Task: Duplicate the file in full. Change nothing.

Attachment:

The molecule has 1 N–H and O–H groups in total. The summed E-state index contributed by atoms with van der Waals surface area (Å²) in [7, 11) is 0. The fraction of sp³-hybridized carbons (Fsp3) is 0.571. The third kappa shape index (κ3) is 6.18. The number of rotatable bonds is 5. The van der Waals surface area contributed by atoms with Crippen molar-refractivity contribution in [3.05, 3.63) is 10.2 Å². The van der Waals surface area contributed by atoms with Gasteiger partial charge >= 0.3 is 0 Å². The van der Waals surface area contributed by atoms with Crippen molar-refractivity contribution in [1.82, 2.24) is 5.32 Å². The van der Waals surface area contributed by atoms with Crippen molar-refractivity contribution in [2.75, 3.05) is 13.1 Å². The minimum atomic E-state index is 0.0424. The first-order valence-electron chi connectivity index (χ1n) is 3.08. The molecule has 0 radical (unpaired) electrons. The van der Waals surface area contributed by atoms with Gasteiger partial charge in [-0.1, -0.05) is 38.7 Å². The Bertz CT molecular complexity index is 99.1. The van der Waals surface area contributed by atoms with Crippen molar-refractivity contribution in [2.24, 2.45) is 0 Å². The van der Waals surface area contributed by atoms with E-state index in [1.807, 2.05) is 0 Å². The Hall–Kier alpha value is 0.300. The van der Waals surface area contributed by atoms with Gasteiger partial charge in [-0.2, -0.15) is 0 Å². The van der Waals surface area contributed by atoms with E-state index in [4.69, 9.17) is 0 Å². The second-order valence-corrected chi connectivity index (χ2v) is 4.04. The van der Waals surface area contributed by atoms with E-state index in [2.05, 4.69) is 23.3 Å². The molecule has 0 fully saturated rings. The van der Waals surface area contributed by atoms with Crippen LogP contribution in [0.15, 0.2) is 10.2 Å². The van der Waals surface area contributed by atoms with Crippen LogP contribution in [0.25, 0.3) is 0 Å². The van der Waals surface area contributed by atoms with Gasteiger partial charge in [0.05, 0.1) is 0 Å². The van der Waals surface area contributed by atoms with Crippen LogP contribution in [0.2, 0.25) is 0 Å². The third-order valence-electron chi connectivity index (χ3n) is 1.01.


The molecule has 1 N–H and O–H groups in total. The summed E-state index contributed by atoms with van der Waals surface area (Å²) in [7, 11) is 0. The fraction of sp³-hybridized carbons (Fsp3) is 0.571. The third kappa shape index (κ3) is 6.18. The number of rotatable bonds is 5. The van der Waals surface area contributed by atoms with Crippen molar-refractivity contribution in [3.05, 3.63) is 10.2 Å². The van der Waals surface area contributed by atoms with Gasteiger partial charge >= 0.3 is 0 Å². The van der Waals surface area contributed by atoms with Crippen molar-refractivity contribution in [1.82, 2.24) is 5.32 Å². The van der Waals surface area contributed by atoms with Crippen molar-refractivity contribution in [2.75, 3.05) is 13.1 Å². The minimum atomic E-state index is 0.0424. The first-order valence-electron chi connectivity index (χ1n) is 3.08. The molecule has 0 radical (unpaired) electrons. The van der Waals surface area contributed by atoms with Gasteiger partial charge in [-0.1, -0.05) is 38.7 Å². The Bertz CT molecular complexity index is 99.1. The van der Waals surface area contributed by atoms with Crippen molar-refractivity contribution in [2.24, 2.45) is 0 Å². The van der Waals surface area contributed by atoms with E-state index in [1.807, 2.05) is 0 Å². The Hall–Kier alpha value is 0.300. The van der Waals surface area contributed by atoms with Gasteiger partial charge in [-0.2, -0.15) is 0 Å². The van der Waals surface area contributed by atoms with E-state index in [4.69, 9.17) is 0 Å². The second-order valence-corrected chi connectivity index (χ2v) is 4.04. The van der Waals surface area contributed by atoms with E-state index in [2.05, 4.69) is 23.3 Å². The molecule has 0 fully saturated rings. The van der Waals surface area contributed by atoms with Crippen LogP contribution in [0.15, 0.2) is 10.2 Å². The van der Waals surface area contributed by atoms with Crippen LogP contribution in [0.25, 0.3) is 0 Å². The van der Waals surface area contributed by atoms with Gasteiger partial charge in [0.05, 0.1) is 0 Å². The van der Waals surface area contributed by atoms with Crippen LogP contribution in [0.2, 0.25) is 0 Å². The third-order valence-electron chi connectivity index (χ3n) is 1.01.